Eat well. One of the best ways to keep hormones well balanced and keep uncomfortable symptoms at bay is to make your diet as balanced and nutritious as possible. That means avoiding processed foods, excess caffeine, alcohol, sugar and trans fats as often as possible.

A healthy diet is not a boring diet, though. Fresh organic produce is delicious and filled with all the nutrients your body needs. Eating a wide variety of fruits and vegetables is important; that’s why I always tell clients to “eat the rainbow.”

Lean protein, healthy fats and fiber are also important components of a healthy diet.

Because IBS symptoms often crop up after meals, you should pay close attention to what you’re eating that triggers these symptoms. Try keeping a food journal for a week before changing your diet so you can identify any hidden food sensitivities.

Finally, don’t forget to stay well hydrated. Water, herbal tea (both hot and cold) and seltzer are all good choices. Try to avoid caffeinated beverages and sugary drinks as often as possible.

Manage stress. Stress has a huge impact on hormonal balance,9 so it’s essential to find ways to reduce stressors and relax, especially if you’re experiencing uncomfortable symptoms. Multiple factors will help reduce stress levels, and each one matters.

It’s always important to address emotional issues, especially those that have lingered for a long time. Practicing mindfulness and learning to be present in each moment can help you let go of old hurts.

Spending time outside is a great way to relieve stress. Even a quick walk around the block can give you a new perspective. Self-care is nonnegotiable if you want to feel your best.

Whatever your needs are, it’s critical that you know them and tend to them, giving yourself the same attention you give to everyone else.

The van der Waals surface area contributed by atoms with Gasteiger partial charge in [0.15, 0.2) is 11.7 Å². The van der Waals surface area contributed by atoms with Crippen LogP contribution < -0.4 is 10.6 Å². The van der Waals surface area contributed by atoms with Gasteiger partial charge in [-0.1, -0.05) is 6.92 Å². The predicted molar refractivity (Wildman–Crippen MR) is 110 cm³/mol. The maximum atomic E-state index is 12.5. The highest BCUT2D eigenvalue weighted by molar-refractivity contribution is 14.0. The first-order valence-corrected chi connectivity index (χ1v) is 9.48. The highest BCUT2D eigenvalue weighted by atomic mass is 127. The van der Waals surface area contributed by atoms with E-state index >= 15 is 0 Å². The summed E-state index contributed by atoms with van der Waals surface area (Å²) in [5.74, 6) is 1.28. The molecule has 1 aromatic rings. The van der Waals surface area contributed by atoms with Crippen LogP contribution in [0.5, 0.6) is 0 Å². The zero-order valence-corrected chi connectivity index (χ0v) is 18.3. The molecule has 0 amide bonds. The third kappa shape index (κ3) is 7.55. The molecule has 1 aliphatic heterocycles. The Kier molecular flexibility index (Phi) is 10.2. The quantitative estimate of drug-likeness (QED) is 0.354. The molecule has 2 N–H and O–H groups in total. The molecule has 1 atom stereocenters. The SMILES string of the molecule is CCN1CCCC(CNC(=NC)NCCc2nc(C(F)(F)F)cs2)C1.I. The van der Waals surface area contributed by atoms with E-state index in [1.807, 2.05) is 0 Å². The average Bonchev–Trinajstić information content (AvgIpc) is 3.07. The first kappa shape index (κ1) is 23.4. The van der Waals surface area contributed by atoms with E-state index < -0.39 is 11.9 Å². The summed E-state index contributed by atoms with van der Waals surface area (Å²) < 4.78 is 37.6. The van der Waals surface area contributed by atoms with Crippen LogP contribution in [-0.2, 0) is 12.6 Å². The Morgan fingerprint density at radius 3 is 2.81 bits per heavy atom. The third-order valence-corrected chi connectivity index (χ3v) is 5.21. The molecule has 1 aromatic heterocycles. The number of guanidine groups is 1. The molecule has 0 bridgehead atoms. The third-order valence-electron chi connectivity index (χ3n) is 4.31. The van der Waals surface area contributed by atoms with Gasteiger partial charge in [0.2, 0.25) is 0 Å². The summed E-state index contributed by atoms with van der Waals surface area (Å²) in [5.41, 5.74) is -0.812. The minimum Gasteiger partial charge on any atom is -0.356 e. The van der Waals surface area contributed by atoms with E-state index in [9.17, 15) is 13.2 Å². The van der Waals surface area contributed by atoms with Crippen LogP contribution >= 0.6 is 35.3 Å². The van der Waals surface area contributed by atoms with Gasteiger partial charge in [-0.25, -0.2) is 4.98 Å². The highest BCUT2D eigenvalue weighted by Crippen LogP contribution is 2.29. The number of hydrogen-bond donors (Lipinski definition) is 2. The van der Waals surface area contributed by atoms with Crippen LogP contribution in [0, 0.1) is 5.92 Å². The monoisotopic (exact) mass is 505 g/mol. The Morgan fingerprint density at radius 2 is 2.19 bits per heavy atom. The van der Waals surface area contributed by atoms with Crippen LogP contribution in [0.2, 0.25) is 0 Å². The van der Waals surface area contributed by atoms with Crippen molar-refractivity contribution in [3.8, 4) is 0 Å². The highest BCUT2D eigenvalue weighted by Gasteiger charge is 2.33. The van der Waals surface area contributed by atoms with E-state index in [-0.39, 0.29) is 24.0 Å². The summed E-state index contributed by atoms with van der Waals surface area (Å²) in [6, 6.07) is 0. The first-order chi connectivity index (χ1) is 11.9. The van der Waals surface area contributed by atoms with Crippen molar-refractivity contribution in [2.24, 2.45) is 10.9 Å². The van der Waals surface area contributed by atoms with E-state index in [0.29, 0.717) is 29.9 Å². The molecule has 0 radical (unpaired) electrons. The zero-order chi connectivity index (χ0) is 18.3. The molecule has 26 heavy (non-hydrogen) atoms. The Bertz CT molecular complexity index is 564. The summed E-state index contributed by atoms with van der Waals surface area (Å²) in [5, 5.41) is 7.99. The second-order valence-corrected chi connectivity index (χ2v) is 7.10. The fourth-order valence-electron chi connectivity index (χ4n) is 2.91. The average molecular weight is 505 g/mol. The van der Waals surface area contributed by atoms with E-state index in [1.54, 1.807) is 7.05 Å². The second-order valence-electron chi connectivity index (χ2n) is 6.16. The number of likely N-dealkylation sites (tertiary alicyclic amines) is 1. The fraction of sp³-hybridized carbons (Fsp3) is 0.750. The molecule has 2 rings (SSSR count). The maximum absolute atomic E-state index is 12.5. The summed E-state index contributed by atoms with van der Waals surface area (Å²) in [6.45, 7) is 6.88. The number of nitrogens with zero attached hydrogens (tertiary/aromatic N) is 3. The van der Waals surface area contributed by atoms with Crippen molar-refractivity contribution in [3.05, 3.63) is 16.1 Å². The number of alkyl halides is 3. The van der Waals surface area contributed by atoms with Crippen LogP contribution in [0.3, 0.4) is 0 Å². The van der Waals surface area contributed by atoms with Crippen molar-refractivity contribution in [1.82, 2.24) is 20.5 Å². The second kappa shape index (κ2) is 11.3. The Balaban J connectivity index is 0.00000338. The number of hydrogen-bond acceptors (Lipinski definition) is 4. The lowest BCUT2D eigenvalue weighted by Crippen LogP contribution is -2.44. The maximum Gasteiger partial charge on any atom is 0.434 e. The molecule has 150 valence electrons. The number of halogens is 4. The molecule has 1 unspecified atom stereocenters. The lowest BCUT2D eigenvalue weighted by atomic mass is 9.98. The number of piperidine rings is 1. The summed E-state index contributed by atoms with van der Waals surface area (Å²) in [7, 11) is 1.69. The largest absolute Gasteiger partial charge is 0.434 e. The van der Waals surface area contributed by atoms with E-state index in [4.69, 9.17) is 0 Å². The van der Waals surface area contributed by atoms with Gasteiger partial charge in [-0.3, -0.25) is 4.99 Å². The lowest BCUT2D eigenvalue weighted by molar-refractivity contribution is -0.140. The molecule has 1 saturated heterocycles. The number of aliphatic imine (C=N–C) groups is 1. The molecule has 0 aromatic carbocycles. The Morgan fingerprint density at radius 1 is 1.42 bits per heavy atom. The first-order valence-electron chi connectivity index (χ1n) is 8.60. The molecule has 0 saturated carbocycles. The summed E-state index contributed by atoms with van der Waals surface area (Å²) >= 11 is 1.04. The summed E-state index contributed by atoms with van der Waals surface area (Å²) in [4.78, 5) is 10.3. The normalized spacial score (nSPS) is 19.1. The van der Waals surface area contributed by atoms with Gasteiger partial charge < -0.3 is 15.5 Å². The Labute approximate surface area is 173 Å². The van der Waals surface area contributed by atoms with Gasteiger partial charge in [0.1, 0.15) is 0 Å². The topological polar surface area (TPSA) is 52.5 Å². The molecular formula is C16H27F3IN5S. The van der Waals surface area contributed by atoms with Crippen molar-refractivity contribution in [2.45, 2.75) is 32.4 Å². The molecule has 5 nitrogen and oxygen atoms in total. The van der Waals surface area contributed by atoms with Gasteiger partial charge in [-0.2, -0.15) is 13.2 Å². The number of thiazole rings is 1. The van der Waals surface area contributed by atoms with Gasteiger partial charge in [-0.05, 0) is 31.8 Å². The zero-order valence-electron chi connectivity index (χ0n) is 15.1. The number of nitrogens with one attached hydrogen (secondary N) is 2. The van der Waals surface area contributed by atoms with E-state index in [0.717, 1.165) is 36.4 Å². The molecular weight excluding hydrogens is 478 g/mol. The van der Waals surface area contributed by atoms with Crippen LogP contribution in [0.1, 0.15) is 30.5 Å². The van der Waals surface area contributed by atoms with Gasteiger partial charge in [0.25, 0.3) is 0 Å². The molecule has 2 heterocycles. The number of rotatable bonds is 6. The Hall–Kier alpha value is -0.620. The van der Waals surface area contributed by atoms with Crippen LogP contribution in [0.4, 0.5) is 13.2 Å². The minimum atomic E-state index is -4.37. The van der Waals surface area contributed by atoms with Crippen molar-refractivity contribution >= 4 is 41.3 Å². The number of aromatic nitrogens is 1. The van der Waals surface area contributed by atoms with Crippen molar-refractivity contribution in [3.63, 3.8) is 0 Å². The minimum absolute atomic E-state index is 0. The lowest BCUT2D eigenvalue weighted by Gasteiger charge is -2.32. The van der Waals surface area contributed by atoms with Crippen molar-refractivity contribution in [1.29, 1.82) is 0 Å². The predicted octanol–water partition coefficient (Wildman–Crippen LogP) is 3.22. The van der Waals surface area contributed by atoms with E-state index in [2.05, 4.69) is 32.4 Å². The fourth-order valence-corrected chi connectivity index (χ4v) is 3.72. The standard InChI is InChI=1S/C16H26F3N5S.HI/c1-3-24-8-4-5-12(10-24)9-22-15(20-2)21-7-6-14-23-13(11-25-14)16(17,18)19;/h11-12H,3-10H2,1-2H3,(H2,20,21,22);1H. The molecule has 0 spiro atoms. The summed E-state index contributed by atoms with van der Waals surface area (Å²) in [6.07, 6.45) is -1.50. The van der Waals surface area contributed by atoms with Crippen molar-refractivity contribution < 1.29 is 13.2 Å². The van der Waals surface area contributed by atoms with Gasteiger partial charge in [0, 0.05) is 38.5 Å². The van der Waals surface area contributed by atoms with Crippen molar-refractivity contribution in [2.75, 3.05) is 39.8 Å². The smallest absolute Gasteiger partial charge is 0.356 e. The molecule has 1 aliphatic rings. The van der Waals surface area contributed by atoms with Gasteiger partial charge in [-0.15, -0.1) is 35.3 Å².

Finding an activity that you love, that allows you to forget everything else while you’re doing it, can work wonders. For me, that’s dancing, but it’s different for everyone. It isn’t what you do that matters—it’s the joy you feel while doing it that makes a difference.

Take time to breathe deliberately. There are many methods you can try and apps that will walk you through breathing techniques. Learning to breathe deeply and fully will calm your nervous system and let stress slip away.

Exercise. Keeping your body moving will help keep all its systems functioning well, but there’s no need to overdo it. Trying to squeeze hours of exercise into an already crowded life just causes more stress.

Even small doses of regular exercise, such as five or 10 minutes of stretching when you wake up or 20 minutes for a brisk walk around the neighborhood at midday, can make a big difference in your hormonal balance.

Try supplements. Because it’s tricky to get all the nutrients you need no matter how healthy you’re eating, I always recommend a high-quality daily multivitamin.

I also think a probiotic can aid everyone in maintaining good balance in the gut.

Other targeted supplements can be helpful depending on your unique situation. It’s best to work with a functional medicine practitioner to devise a plan that will work for you.

Take control

Don’t let IBS rule your life—you have more control than you think. Taking steps to address the underlying hormonal imbalances tied to IBS can help you get back to all the activities you once enjoyed.

Remember Caitlin? When she spent some time working on hormonal balance, her symptoms subsided—and they haven’t returned. That’s because she now understands how much her lifestyle choices impact her health.

Now, she doesn’t have to hold back. She’s back to all the activities she used to love, including long hikes in the woods. You can take your life back as well.

What do you think? Start a conversation over on the... WDDTY Community

  1. Eur Arch Psychiatry Clin Neurosci, 2014; 264(8): 651–60; Indian J Psychol Med, 2017; 39(6): 741–45
  2. American Gastroenterological Association, “Irritable Bowel Syndrome (IBS),” accessed March 11, 2024,
  3. Gend Med, 2009; 6(suppl 2): 152–67
  4. World J Gastroenterol, 2014; 20(10): 2433–48
  5. Innov Clin Neurosci, 2015; 12(5-6): 34–37
  6. Ananya Mandal, “Irritable Bowel Syndrome (IBS) and Stress Response,” Jan 24, 2023,
  7. Biopsychosoc Med, 2015; 9: 4
  8. Digestion, 2008; 78 (2–3): 72–76
  9. Sharon Liao, “Do Your Hormones Affect IBS?,” Sept 18, 2023,